Somalia – Some History

Somalia is reported to be the most ethnically homogeneous state in Africa. Its capital is Mogadishu, The Beautiful City, The White Pearl of the Indian Ocean.

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On a map, Somalia is oriented as if to cradle the Arabian peninsula; that ancient land of Yemen, the southernmost of the Arabian peninsula, is just a 250 kilometer boat ride across the separating Gulf of Aden. Somalia’s right hand juts eastward into the Indian Ocean further than any other point on continental Africa. Somalia is a natural guardian of the southern entrance to the Suez canal, one of the most heavily traveled corridors of trade in the world.

Modern Somalia is strife-riven into three regions along old fault lines. The northern territory along the Gulf of Aden, one time British Protectorate, has declared its independence as Somaliland. The easternmost region containing where Cape Hafun, has more recently declared its independence as Puntland, a name recalling an ancient heritage from the days of the Pharoahs. The southern region, south of the tip of the horn of Africa, remains as Somalia, a part of one time Italian Somaliland.

Puntland has been identified by many historians with The Land of Punt referenced in ancient Egyptian trading records. Others identify it with the Land of Put in the bible. Others, though, attach the biblical reference to Libya. The region was reportedly rich in wildlife, and rich in products desired in Egypt. “These products included gold and aromatic resins such as myrrh, frankincense, and ebony; the wild animals depicted in Punt included giraffes, baboons, hippotamuses, and leopards.”1 Thus the region’s heritage dates back millennia.

European claims to this ancient region date back less than two hundred years. It was the time of the Scramble for Africa, inaugurated by the infamous Berlin Conference of 1884-1885. Italy, whose colonization enterprise had lagged far behind its European rivals, laid claim to the eastern Cape Hafun region and the lands southward. Great Britain established its claim in the northern region. Through multiple treaties, the Italian Protectorate and British Protectorate were established in 1888. They became known as Italian Somalia and British Somalia.2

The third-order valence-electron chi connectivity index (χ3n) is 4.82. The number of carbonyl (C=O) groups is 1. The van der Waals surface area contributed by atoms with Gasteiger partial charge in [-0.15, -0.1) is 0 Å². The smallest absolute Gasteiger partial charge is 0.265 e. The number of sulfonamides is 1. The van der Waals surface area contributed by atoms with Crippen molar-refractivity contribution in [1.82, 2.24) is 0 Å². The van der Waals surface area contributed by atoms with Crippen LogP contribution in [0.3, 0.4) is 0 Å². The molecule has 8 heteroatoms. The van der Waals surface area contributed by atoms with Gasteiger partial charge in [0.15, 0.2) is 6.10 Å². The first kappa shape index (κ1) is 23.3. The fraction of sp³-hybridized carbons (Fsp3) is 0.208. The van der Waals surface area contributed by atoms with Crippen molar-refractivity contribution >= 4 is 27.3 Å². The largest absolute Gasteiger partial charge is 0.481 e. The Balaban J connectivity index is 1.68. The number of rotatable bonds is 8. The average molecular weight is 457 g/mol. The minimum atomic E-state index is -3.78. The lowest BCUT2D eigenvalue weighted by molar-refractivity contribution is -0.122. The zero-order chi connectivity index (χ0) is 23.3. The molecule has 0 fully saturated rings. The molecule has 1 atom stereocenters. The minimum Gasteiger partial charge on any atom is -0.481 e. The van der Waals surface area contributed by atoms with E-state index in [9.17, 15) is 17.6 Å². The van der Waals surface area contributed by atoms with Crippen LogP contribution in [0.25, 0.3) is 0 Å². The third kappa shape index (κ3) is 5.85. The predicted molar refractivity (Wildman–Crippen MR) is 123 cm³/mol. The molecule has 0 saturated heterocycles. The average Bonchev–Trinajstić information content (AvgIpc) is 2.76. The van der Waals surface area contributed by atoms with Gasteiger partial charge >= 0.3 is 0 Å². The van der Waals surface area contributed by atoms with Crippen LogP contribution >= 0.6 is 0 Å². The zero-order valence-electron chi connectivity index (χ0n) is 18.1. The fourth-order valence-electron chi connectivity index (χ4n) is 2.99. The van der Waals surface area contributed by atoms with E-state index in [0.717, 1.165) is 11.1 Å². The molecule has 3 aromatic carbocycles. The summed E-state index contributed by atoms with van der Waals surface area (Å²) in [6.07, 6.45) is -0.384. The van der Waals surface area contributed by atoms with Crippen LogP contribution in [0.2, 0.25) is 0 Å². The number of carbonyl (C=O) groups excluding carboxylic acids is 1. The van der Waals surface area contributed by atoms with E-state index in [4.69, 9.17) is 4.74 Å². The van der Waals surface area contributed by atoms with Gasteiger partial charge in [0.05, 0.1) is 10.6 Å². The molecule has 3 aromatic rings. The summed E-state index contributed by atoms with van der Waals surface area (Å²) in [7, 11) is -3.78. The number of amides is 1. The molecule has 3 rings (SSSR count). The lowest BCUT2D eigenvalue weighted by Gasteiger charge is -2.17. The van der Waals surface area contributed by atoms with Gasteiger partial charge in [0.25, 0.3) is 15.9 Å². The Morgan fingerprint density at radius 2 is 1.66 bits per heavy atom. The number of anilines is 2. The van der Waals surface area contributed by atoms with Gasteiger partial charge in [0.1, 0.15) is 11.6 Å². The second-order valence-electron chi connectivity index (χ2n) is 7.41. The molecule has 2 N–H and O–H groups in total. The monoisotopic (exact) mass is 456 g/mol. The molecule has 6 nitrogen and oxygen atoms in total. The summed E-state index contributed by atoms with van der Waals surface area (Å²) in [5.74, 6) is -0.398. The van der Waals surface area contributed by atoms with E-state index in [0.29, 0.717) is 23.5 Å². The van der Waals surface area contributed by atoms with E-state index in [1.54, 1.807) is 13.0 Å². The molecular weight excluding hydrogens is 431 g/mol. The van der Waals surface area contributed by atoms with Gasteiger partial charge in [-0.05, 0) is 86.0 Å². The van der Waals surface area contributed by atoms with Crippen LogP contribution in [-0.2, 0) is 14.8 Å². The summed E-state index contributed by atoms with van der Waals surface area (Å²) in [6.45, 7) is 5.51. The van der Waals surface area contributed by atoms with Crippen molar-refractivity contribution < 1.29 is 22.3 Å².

British and Italian Somaliland …

The horn of Africa seems to be a more barren place in modern times than it was in the days of the Pharoahs. Nevertheless, in time, Italy invested heavily in its colony and Italian Somaliland came to be known as the crown jewel of Italy. Britain, possessing by this time a world embracing empire, invested far less in the relatively barren landscape of British Somaliland. Far larger and wealthier, India was considered the crown jewel of its empire. The relative investments may have been for both better and for worse, depending upon one’s point of observation. A recent writer described it thus, “Italy was more interventionist than was Britain”. But railway and roads, and, by many accounts, an excellent airport was developed by the Italians.

Italy and Great Britain were allies in WW1, and, in the settlement of that war, Britain awarded some of its Somalian territory to Italy. Italy continued to develop its colony up until WW2, in which Italy joined Germany in war against Great Britain. In August 1940, Italy invaded British Somaliland, dislodged the British and annexed the region into German East Italy. In March 1941, Britain recaptured its territory and, by war’s end, took possession all of Italian Somaliland.

In the WW2 settlement, Italian Somaliland was returned to Italy as a trusteeship under UN mandate and supervision. The understanding was that all of Somalia would be granted independence, and would reunite, in ten years. But that future ten year period combined with the preceding colonial decades, to create essentially two different Somalias, a North and a South, with widely different understandings of life in a modern state, together with vastly different levels of experience and expectation. Italian Somaliland had been significantly developed for the five decades preceding the war, British Somaliland had not. For the post war decade, Italian Somaliland was supervised by UN mandate with training to continue as an independent state. British Somaliland was not. And the North and the South were pitted against one anther as proxies in WW2. The disparities instigated problems in the era of independence.3 British Somalia was granted independence June 26, 1960 with the understanding that it would unite with Italian Somalia upon its independence July 1, 1960. Five days later, July 1, 1960, a modern independent united Somalia was born.

Somalia …

In 1960 a constitution was ratified and political offices filled for a system of government that continued until a coup d’etat in 1969, during which the constitution was suspended, and, after which, the country was renamed the Somali Democratic Republic.